Some mornings, after you trek across the crusty football field to the school, you meet teachers in the teachers' lounge who are interested in how your "little project" is coming along. You tell them your novel is fine, that you are halfway, three-quarters, nearly finished now, and are looking forward to the second draft.
One of these teachers, Ms. Connolly, is in her mid-thirties and is striking with glossy auburn hair, gazelle brown eyes, and a mind. When you inform her that you are working on a novel, those gazelle eyes open indulgently.
"Really?" she says.
She says she wishes she could be a writer. You tell her it takes a lot of self-discipline and that not everyone can be one. You either are a writer or you aren't, you say. You are smug with the fact that your novel will soon be finished, and that despite the fact that you were once a cheap charlatan, you are now an honest-to-God real writer. You have to write if you're a writer, you tell her; and a writer cannot allow himself to get sidetracked, you add, especially a novelist.
You pass her, Ms. Connolly, in the halls from time to time, or you see her in the teachers' lounge on days when you substitute-teach. You consider pursuing something libidinous with her, but rethink the matter when you eye your manuscript, now a heaping 373 pages on the rickety typing table. From then on, your only contact with Ms. Connolly is in the halls.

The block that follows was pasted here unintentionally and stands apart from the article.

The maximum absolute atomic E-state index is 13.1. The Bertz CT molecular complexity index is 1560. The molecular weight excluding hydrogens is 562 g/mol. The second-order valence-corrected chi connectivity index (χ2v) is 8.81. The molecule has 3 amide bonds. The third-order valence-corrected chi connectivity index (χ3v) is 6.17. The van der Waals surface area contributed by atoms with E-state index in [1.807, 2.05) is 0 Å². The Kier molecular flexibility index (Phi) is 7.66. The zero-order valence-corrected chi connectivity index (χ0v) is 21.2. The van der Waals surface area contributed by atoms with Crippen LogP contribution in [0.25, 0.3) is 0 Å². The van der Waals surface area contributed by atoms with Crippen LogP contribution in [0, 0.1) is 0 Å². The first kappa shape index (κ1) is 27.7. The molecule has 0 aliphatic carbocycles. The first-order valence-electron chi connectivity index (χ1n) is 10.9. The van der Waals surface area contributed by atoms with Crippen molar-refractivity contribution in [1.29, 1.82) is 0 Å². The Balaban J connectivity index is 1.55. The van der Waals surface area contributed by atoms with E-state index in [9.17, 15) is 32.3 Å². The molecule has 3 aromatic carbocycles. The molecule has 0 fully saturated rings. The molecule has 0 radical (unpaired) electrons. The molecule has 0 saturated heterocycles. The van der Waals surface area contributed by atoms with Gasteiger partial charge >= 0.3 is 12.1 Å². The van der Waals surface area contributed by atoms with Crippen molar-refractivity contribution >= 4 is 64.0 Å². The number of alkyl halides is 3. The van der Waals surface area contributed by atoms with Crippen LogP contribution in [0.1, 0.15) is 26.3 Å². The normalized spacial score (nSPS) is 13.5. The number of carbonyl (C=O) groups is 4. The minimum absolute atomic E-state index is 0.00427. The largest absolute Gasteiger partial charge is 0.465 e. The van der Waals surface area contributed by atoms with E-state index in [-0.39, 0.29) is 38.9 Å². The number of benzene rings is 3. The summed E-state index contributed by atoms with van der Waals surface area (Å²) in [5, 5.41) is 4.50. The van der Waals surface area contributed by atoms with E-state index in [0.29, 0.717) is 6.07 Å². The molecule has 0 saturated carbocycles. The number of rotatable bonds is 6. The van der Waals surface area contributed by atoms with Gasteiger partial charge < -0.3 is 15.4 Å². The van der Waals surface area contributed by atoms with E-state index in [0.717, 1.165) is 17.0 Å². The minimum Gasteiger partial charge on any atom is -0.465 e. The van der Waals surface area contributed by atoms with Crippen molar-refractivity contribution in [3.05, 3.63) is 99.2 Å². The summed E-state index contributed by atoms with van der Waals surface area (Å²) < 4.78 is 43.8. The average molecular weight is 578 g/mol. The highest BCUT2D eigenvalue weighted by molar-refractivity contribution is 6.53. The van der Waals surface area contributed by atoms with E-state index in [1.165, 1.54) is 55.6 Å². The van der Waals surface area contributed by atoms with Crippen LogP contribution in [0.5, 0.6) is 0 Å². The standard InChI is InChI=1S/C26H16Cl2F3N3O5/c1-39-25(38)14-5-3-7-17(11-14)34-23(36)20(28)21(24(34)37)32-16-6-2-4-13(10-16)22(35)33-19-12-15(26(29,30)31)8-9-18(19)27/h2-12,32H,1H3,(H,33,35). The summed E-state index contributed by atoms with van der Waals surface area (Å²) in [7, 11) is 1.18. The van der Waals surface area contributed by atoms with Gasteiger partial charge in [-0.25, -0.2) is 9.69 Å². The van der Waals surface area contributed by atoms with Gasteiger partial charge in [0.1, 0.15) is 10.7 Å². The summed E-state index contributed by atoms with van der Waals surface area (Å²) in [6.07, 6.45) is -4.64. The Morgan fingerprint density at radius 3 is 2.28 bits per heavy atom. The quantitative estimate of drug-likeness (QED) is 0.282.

"You look tired," she says, running the back of her hand across your cheek. "You spend too much time in that nasty room. Come upstairs and visit me sometime. We could go to lunch."
However, too clever, too dedicated to the task to be tricked, you charge ahead with your novel. Even on weekend trips to Boston you bring a legal pad and a fistful of sharp pencils. Every day you write. You write a self-imposed minimum of five pages on your novel, and often you have reserve energy at the end of the day to turn out a short story as you do right now. In the beginning, you drank a Scotch or a beer after your daily output; but you soon quit all your former vices; drinking, smoking and women interested only in derailing you.
Yet you have your half-witted moments. Thinking you can become romantically involved with a woman and remain on track with your novel, you pursue a brief relationship with a graduate student in geology named Laura. She goes to a college named after a famous toothpaste. You tell her you are writing a novel and do not have time for games, and she tells you that she, too, wants something serious and that she loves you and adores you and is in awe of you because you are a novelist. This is good, you tell yourself.